And so it continued with these albums,this edition of the band featuring Allan Holdsowrth,Alan Pasqua and Tony Newton on bass and vocals were applicable. With years of experience and prestige in Miles Davis’s classic 60’s quintet Williams had the opportunity to keep going nearly indefinitely without the need to prove himself musically. All the same,even before the fusion years Tony Williams was a huge classic rock fan (Beatles,Rolling Stones,etc) so by the time the electric period of jazz/fusion came in he was more than prepped as a musician for the thudding loudness of rock n roll drumming and on all of the tunes here that’s very apparent.
Not only that but this is fusion that takes more cues even than usual from it’s rockier side with Holdsworth laying down some particularly gritty rock guitar solos on crawling,churning heavy jazz rockers such as “Fred”,the intense and tight “Red Alert”,”Mr’Spock” and Tony’s own composition “Wildlife” whereas “Snake Oil” and “Proto-Cosmos” favor a somewhat more funk centered sound with a bit more subtlety. By the time we get to “Sweet Revenge” from the second album presented there was a big change in sound. The thudding rock rhythms and guitar solos were replaced by a streamlined funk/fusion sound complete with horn charts,more prominent synthesizer textures and even pop/R&B style vocals from Tony Newton on “You Did It to Me”.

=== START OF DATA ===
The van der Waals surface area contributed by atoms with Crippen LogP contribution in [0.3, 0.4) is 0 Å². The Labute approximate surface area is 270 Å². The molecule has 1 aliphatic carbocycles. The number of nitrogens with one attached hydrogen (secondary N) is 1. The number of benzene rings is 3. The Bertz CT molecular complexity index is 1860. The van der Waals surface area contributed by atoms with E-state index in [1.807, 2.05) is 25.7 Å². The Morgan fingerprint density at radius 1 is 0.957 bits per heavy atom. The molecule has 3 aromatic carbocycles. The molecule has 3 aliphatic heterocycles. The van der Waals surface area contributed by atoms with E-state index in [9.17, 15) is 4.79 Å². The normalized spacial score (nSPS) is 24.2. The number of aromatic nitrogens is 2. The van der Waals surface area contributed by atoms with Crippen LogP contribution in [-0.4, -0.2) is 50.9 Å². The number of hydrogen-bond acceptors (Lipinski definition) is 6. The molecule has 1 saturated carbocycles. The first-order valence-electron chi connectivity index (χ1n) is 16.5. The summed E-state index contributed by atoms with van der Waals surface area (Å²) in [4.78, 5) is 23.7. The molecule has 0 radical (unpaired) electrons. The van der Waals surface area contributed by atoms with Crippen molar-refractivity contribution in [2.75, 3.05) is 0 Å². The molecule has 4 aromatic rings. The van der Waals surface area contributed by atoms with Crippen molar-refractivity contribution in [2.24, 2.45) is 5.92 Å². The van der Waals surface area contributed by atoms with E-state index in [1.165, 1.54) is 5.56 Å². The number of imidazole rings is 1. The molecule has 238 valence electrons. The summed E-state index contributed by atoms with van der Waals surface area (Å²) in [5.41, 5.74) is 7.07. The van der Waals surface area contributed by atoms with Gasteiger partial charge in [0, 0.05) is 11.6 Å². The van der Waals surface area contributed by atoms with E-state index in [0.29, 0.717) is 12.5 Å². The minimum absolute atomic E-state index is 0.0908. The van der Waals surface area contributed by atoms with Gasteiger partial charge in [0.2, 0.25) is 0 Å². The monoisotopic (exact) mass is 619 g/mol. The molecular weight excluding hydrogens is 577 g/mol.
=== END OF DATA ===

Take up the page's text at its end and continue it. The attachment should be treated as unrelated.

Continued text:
Now that’s not to say Williams neglected the heavier rock fusion element to his sound as “Million Dollar Legs”,”Joy Filled Summer”,”What You Do To Me” and the extended 9 minute workout of “Inspirations Of Love”, with it’s memorable catchy melody and BAAAAD drum solo from Tony towards the end show that he had absolutely no intention of neglecting his way with jazz musicianship and improvisation. Much as with his old boss Miles,Tony was able to allow huge changes in his music while still maintaining a style that was distinctly his as well as contributing positively to the continuing development of the then still relatively new genre of fusion.
*Review originally posted on November 5th,2010
Filed under 1970's, Alan Pasqua, Allan Holdsworth, Amazon.com, Blue Note, drums, jazz fusion, jazz rock, New Tony Williams Lifetime, Tony Williams, Uncategorized